By Clint Savoini
He might be unlucky at the poker table, but do you think he cares? Here’s Clint Savoini with his last-day Oklahoma whitetail.
It was a short drive from my home in the Texas Panhandle to Woodward, Okla. The hunt with Cimarron Valley Outfitters was set up by my Arizona cousins Jimmy and Joey Savoini. They brought friends Randall Bryan and Doug Lindberg, and I met the crew in Woodward on Monday, Nov. 21, 2005, two days after they’d arrived. We grabbed some supplies in town, got some grub and headed to the camp for an afternoon hunt. Randall had already shot a really nice buck by the time I joined the group. In fact, seeing all the deer that were harvested during the opening weekend was a real eye-opener. It helped me to know what caliber of deer were in the area.
I had never hunted this type of country before. The Canadian River cut through open farmland. Deep creek bottoms provided many places for a big whitetail to hide. We’d be hunting from tower or ground blinds and glassing the open spaces. Mornings were cool and the rut was in full swing.
The author and posse gather around his
Thanksgiving Day buck.
Doug mentioned that one of the tower blinds north of the camp was on top of a hill, and with a cold morning and north wind blowing, this blind quickly became known as the “North Pole.” Doug saw a trophy buck there, but he never could get a shot. With that in mind, I made a mental note to sit in the blind during an afternoon hunt. (Joe took a nice buck there later in the hunt.)
The first afternoon, I sat in a blind near the river. I didn’t see anything, but I could hear the deer crossing to enter the feeding grounds. That day, Jimmy killed a really nice buck in a field that would become a special place for both of us. I hoped the next day my luck would change as it had not been very good the night before at the card table.
We headed out early into the field, and the cold had the bucks running the does. When it was light enough to start glassing, we could see deer in the wheat field. The bucks had more on their minds than grass. As you know, when the sunlight hits the big bucks on their backs, they start to make their way to cover, and this morning was no different. I saw a lot of shooters, but none of them presented the right shot. Tuesday morning ended with Doug harvesting a gorgeous buck with his brand new rifle. What a great way to break it in!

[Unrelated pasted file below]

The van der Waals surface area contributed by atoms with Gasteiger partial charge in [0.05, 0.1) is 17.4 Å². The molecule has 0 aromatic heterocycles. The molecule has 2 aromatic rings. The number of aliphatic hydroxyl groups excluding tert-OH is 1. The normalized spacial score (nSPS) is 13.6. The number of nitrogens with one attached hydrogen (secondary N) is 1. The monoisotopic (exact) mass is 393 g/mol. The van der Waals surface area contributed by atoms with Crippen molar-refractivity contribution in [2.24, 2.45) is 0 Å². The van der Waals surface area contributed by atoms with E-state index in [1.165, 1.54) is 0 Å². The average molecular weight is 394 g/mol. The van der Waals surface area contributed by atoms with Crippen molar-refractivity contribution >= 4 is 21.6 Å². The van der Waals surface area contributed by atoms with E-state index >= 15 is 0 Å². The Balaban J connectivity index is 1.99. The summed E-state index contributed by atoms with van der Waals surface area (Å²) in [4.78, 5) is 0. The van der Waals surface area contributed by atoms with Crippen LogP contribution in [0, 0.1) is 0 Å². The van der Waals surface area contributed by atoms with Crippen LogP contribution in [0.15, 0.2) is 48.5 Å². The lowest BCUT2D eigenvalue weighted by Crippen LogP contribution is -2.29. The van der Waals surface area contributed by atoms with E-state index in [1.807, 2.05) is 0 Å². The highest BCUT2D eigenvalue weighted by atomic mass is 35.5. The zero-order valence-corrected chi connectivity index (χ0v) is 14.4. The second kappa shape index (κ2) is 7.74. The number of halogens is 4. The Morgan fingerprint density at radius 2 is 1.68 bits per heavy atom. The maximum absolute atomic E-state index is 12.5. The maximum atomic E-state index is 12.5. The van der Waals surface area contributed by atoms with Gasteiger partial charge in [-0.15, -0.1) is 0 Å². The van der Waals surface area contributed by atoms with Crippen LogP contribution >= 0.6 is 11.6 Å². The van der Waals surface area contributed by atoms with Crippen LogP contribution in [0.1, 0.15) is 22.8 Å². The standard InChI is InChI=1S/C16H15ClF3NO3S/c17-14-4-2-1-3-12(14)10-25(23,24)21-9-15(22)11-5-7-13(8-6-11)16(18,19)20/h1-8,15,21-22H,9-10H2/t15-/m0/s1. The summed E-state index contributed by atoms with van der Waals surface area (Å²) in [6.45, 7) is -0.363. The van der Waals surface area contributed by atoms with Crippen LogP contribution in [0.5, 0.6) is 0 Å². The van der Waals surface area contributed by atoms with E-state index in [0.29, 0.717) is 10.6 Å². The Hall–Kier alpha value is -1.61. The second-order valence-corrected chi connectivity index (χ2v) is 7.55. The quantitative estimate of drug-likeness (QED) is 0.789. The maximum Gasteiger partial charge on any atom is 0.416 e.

That afternoon found me in the “North Pole” with some steady action, but it was mostly at a distance greater than 500 yards in the wheat field. My unlucky streak at the card table continued that night at the camp card game. Tomorrow will be better, I thought, as I went all in only to have my full house beaten by a bigger full house.
Wednesday was my next-to-last day to hunt, as I wanted to make it home for Thanksgiving dinner with my wife, Jill, and our two wonderful children, Rhett and Sloane. This day was filled with missed opportunities, flat tires, and another trip to the processing plant to drop off Doug’s and Joey’s really nice bucks. I was the only hunter without an Oklahoma whitetail! For the afternoon hunt, James and I decided to head back to the river country and try to rattle up some bucks.
As the sun was setting, we started to rattle and grunt in an attempt to entice a big boy into the open. I fumbled the rattling antlers and dropped them to the ground, so I had to scramble back down the stand. I just knew I had blown this hunt. As the field filled with deer, mostly does and a small buck, we continued to wait for the big one. Then I heard some noise behind us in the tree line. As we stood motionless, a really nice young buck approached from behind us. It had the widest spread I’ve ever seen on the hoof. What a sight! The buck had short tines and was maybe only a 7-pointer. After much discussion, we decided to let him walk for a lucky hunter in a year to come. I am not sure who had the harder time watching him walk, but it turned out to be the right decision.